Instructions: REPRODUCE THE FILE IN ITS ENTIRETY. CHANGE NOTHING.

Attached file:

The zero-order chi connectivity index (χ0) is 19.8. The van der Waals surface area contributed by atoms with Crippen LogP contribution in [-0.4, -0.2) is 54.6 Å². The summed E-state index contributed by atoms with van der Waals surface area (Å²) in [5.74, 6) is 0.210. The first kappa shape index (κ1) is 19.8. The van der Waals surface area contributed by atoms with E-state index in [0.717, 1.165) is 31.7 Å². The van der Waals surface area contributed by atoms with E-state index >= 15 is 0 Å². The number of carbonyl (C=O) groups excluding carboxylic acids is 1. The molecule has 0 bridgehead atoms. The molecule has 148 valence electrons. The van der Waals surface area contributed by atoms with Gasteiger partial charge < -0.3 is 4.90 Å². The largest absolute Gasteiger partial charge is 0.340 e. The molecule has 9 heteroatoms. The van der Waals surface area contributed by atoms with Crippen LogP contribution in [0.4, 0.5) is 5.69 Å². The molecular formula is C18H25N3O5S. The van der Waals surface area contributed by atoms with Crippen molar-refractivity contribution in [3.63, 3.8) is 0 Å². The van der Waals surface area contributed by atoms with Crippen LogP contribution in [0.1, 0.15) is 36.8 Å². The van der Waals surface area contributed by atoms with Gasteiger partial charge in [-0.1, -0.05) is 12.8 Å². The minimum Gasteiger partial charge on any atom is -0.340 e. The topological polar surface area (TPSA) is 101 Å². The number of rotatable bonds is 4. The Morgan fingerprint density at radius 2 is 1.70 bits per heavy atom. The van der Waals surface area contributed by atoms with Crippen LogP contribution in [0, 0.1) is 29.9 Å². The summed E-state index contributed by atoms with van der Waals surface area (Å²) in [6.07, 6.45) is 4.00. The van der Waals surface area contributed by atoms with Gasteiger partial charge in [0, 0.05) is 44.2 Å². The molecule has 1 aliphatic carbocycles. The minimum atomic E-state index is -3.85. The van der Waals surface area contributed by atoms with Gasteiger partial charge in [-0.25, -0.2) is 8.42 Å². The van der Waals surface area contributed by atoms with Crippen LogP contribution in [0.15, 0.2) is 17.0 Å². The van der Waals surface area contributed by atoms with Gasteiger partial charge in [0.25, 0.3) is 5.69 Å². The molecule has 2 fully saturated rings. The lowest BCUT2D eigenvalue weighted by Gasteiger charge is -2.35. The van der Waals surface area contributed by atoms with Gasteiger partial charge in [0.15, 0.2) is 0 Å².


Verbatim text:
The zero-order chi connectivity index (χ0) is 19.8. The van der Waals surface area contributed by atoms with Crippen LogP contribution in [-0.4, -0.2) is 54.6 Å². The summed E-state index contributed by atoms with van der Waals surface area (Å²) in [5.74, 6) is 0.210. The first kappa shape index (κ1) is 19.8. The van der Waals surface area contributed by atoms with E-state index in [0.717, 1.165) is 31.7 Å². The van der Waals surface area contributed by atoms with E-state index >= 15 is 0 Å². The number of carbonyl (C=O) groups excluding carboxylic acids is 1. The molecule has 0 bridgehead atoms. The molecule has 148 valence electrons. The van der Waals surface area contributed by atoms with Gasteiger partial charge < -0.3 is 4.90 Å². The largest absolute Gasteiger partial charge is 0.340 e. The molecule has 9 heteroatoms. The van der Waals surface area contributed by atoms with Crippen LogP contribution in [0.4, 0.5) is 5.69 Å². The molecular formula is C18H25N3O5S. The van der Waals surface area contributed by atoms with Crippen molar-refractivity contribution in [3.63, 3.8) is 0 Å². The van der Waals surface area contributed by atoms with Crippen LogP contribution in [0.1, 0.15) is 36.8 Å². The van der Waals surface area contributed by atoms with Gasteiger partial charge in [-0.1, -0.05) is 12.8 Å². The minimum Gasteiger partial charge on any atom is -0.340 e. The topological polar surface area (TPSA) is 101 Å². The number of rotatable bonds is 4. The Morgan fingerprint density at radius 2 is 1.70 bits per heavy atom. The van der Waals surface area contributed by atoms with Crippen LogP contribution in [0, 0.1) is 29.9 Å². The summed E-state index contributed by atoms with van der Waals surface area (Å²) in [6.07, 6.45) is 4.00. The van der Waals surface area contributed by atoms with Gasteiger partial charge in [0, 0.05) is 44.2 Å². The molecule has 1 aliphatic carbocycles. The minimum atomic E-state index is -3.85. The van der Waals surface area contributed by atoms with Gasteiger partial charge in [-0.25, -0.2) is 8.42 Å². The van der Waals surface area contributed by atoms with Crippen LogP contribution in [0.15, 0.2) is 17.0 Å². The van der Waals surface area contributed by atoms with Gasteiger partial charge in [0.25, 0.3) is 5.69 Å². The molecule has 2 fully saturated rings. The lowest BCUT2D eigenvalue weighted by Gasteiger charge is -2.35. The van der Waals surface area contributed by atoms with Gasteiger partial charge in [0.15, 0.2) is 0 Å².